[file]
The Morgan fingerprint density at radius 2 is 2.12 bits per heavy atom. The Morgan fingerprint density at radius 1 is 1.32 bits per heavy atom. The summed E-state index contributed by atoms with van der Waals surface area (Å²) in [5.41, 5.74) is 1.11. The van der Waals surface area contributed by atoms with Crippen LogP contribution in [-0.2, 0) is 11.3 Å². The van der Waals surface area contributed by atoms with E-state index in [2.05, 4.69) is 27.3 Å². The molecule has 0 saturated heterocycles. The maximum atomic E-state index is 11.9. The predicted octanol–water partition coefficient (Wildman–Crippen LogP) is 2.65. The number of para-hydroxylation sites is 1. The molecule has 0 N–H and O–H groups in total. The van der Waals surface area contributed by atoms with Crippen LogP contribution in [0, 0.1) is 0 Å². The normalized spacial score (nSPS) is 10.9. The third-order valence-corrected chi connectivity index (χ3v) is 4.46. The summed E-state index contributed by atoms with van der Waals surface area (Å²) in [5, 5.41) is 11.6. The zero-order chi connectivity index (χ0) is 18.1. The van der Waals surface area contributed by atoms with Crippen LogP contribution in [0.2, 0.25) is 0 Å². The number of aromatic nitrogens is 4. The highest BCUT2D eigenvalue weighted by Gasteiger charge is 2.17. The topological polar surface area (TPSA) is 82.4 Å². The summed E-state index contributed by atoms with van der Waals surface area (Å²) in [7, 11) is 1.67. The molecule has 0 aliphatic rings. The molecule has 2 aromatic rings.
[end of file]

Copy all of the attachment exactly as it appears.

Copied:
The Morgan fingerprint density at radius 2 is 2.12 bits per heavy atom. The Morgan fingerprint density at radius 1 is 1.32 bits per heavy atom. The summed E-state index contributed by atoms with van der Waals surface area (Å²) in [5.41, 5.74) is 1.11. The van der Waals surface area contributed by atoms with Crippen LogP contribution in [-0.2, 0) is 11.3 Å². The van der Waals surface area contributed by atoms with E-state index in [2.05, 4.69) is 27.3 Å². The molecule has 0 saturated heterocycles. The maximum atomic E-state index is 11.9. The predicted octanol–water partition coefficient (Wildman–Crippen LogP) is 2.65. The number of para-hydroxylation sites is 1. The molecule has 0 N–H and O–H groups in total. The van der Waals surface area contributed by atoms with Crippen LogP contribution in [0, 0.1) is 0 Å². The normalized spacial score (nSPS) is 10.9. The third-order valence-corrected chi connectivity index (χ3v) is 4.46. The summed E-state index contributed by atoms with van der Waals surface area (Å²) in [5, 5.41) is 11.6. The zero-order chi connectivity index (χ0) is 18.1. The van der Waals surface area contributed by atoms with Crippen LogP contribution in [0.2, 0.25) is 0 Å². The number of aromatic nitrogens is 4. The highest BCUT2D eigenvalue weighted by Gasteiger charge is 2.17. The topological polar surface area (TPSA) is 82.4 Å². The summed E-state index contributed by atoms with van der Waals surface area (Å²) in [7, 11) is 1.67. The molecule has 0 aliphatic rings. The molecule has 2 aromatic rings.